The theory that Bombadil is Tulkas escapes this argument, but it suffers from a fatal personality mismatch. According to the "Valaquenta", Tulkas "delights in wrestling and contests of strength" and "his weapons are his hands". Bombadil's only weapons appear to be his songs; he shows no interest in physical prowess. Also, Bombadil fights "evil" only when he walks into it or is called, precisely the opposite of Tulkas who came to Arda specifically to battle Melkor. While it is conceivable that his personality could have reversed in these ways, there is no reason to think that it did.

There is other evidence that Bombadil is not one of the Valar. In "In the House of Tom Bombadil", Tom says of himself, "He was here before the Kings and the graves and the Barrow-wights. When the Elves passed westward, Tom was here already, before the seas were bent." Bombadil says that he "was here already", not merely that he "had been here": this implies a long term presence in the area; in fact, this passage gives the impression that he never left. However, we read in The Silmarillion that after the destruction of the Lamps, "the Valar came seldom over the mountains to Middle-earth". (The only Valar said to spend much time there were Yavanna and Orome, and apart from Orome's time with the Quendi before the Great Journey these seem to have been brief visits rather than extended habitation.) While falling short of a complete proof on its own, this strongly implies that Bombadil is not one of the Valar.

Another argument is that the Valar were the governors of Arda and deeply concerned with the fate of the Children of Iluvatar (only during the Akallabeth are we told that "the Valar laid down their government of Arda"). However, when asked if Bombadil could guard the Ring, Gandalf says that, "He might do so, if all the free folk of the world begged him, but he would not understand the need." Even in the unlikely event that a Vala abandoned his responsibilities and chose to ignore all of the evil (and good) in the world, it could never be said that he would not understand the struggle.

While I believe that the arguments above are more than sufficient, I should also point out a basic difficulty with the most common Bombadil-as-Vala identification, the claim that Bombadil and Goldberry are Aule and Yavanna. Later, I discuss the strong connection between Goldberry and water, particularly the river Withywindle. This would be very surprising for Yavanna, whose cares far more for plants and animals than for rains and streams. Goldberry does not show any particular interest in living things (except water lilies). For his part, Bombadil shows almost no interest in craft or building and a great deal of interest in living things, entirely contrary to Aule's character. If Bombadil had to be one of the Valar, Aule might be the best fit, but he does not, and the fit simply is not that good. [Does this argument still seem insufficient, maybe based on other things you've read? Here's a full essay on why Bombadil can't be Aule.]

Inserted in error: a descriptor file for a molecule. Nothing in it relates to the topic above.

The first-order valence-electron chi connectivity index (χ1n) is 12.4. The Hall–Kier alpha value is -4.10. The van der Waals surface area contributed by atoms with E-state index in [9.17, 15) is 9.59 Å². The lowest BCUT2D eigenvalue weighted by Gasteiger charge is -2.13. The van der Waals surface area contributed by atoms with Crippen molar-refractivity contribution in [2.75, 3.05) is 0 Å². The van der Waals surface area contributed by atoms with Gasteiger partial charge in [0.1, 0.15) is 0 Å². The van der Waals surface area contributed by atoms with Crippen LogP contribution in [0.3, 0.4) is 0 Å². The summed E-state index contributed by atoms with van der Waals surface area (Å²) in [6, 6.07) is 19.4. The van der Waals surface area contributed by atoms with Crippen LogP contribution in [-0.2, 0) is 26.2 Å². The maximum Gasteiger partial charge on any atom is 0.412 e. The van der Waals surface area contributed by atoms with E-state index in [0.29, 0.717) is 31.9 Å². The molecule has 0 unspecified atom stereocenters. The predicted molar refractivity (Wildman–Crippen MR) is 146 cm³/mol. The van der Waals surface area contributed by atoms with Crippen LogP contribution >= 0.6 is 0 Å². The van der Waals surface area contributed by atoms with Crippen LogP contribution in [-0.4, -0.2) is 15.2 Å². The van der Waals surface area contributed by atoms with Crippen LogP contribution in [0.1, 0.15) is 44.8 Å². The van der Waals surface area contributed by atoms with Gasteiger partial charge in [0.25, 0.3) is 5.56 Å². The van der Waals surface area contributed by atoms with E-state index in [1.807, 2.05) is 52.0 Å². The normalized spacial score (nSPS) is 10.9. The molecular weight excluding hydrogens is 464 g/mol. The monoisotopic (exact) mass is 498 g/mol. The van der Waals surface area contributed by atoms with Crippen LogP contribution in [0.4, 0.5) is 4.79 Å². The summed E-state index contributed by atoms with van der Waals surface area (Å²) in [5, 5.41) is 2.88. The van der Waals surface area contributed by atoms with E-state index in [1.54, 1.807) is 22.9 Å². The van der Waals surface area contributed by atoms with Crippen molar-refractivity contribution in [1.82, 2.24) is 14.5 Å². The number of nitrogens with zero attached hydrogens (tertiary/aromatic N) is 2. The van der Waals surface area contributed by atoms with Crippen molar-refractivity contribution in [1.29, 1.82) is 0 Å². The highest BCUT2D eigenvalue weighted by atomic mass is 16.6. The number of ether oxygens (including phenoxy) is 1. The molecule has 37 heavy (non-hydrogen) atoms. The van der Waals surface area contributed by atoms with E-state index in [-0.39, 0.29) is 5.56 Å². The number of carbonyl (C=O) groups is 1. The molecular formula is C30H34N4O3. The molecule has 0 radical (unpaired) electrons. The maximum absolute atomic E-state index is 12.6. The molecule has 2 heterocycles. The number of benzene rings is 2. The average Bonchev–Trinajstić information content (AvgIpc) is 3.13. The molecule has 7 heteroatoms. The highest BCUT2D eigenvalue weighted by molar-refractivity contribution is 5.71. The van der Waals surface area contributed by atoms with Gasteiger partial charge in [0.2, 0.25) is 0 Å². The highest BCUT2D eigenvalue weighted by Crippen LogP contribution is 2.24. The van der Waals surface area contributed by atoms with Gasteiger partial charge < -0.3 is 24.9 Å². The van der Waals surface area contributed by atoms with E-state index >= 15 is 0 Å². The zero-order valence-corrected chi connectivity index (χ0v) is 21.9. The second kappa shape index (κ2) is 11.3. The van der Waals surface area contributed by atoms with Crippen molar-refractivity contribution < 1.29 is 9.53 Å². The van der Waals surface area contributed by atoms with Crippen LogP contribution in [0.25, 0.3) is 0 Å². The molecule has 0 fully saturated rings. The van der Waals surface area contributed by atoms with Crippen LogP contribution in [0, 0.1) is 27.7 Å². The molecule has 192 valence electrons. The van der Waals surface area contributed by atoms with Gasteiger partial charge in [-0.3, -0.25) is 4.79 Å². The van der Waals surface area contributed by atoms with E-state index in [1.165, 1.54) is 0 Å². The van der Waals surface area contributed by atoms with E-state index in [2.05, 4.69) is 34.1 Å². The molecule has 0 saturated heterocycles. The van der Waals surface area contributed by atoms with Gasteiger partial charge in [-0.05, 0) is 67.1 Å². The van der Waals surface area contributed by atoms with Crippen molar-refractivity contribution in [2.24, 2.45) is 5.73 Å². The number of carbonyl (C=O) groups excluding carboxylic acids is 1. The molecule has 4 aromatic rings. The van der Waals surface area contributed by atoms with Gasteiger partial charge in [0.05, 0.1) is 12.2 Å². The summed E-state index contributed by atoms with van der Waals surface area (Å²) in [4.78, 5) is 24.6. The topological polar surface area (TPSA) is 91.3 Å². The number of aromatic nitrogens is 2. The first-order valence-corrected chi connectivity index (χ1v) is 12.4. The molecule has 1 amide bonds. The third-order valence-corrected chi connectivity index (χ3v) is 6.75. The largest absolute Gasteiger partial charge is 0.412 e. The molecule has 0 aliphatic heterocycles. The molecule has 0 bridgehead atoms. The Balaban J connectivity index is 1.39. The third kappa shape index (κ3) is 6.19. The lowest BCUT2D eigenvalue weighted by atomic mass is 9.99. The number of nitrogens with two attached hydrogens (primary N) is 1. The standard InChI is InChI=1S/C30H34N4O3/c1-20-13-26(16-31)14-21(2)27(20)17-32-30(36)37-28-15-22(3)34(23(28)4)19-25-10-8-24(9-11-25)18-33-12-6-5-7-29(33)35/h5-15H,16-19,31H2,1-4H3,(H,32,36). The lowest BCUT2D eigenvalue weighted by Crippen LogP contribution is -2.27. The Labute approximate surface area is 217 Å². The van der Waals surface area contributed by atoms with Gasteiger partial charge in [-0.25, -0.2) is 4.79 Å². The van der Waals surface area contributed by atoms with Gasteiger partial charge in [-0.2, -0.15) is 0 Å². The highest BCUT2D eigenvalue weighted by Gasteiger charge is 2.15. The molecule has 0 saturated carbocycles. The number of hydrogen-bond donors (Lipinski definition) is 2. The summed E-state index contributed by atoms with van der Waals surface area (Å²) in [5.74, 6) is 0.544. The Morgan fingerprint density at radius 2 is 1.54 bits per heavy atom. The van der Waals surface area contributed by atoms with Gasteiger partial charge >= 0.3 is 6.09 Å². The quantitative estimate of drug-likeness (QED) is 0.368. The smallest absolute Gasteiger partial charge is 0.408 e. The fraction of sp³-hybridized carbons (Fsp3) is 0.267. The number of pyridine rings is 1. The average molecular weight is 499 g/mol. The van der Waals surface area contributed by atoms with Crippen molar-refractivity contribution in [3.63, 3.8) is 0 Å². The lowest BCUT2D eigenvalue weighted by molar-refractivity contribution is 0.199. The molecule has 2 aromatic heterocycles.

Finally, we can safely conclude that Bombadil did not belong to any of the "major races": Elves, Dwarves, or humans (including hobbits). The fact that the Council of Elrond even considered whether Bombadil could hold off Sauron's full power seems proof that he was not some mere Elf or human, however strong. Finrod, a Noldo of Valinor, held out against Sauron briefly when he was captured with Beren, but even he eventually succumbed. And then, Sauron was seeking information, not trying to slay his captives outright (which proved much easier). Bombadil himself provides an even stronger argument when he tells the hobbits that "When the Elves passed westward, Tom was here already": he was there before the Elves arrived, and they were awake before all other sentient races in Middle-earth. (It goes without saying that Bombadil is not an Ent, Troll, or other such race: in addition to the failings above, they were clearly non-human.)

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[1] In "Fog on the Barrow Downs", Bombadil makes what could be an even stronger statement: "Out east my knowledge fails. Tom is not master of Riders from the Black Land far beyond his country." The meaning of "master" is unclear, but this suggests that Tom does not see himself as "stronger" than the Nazgul.

This essay copyright © 2001-2002 by Steuard Jensen.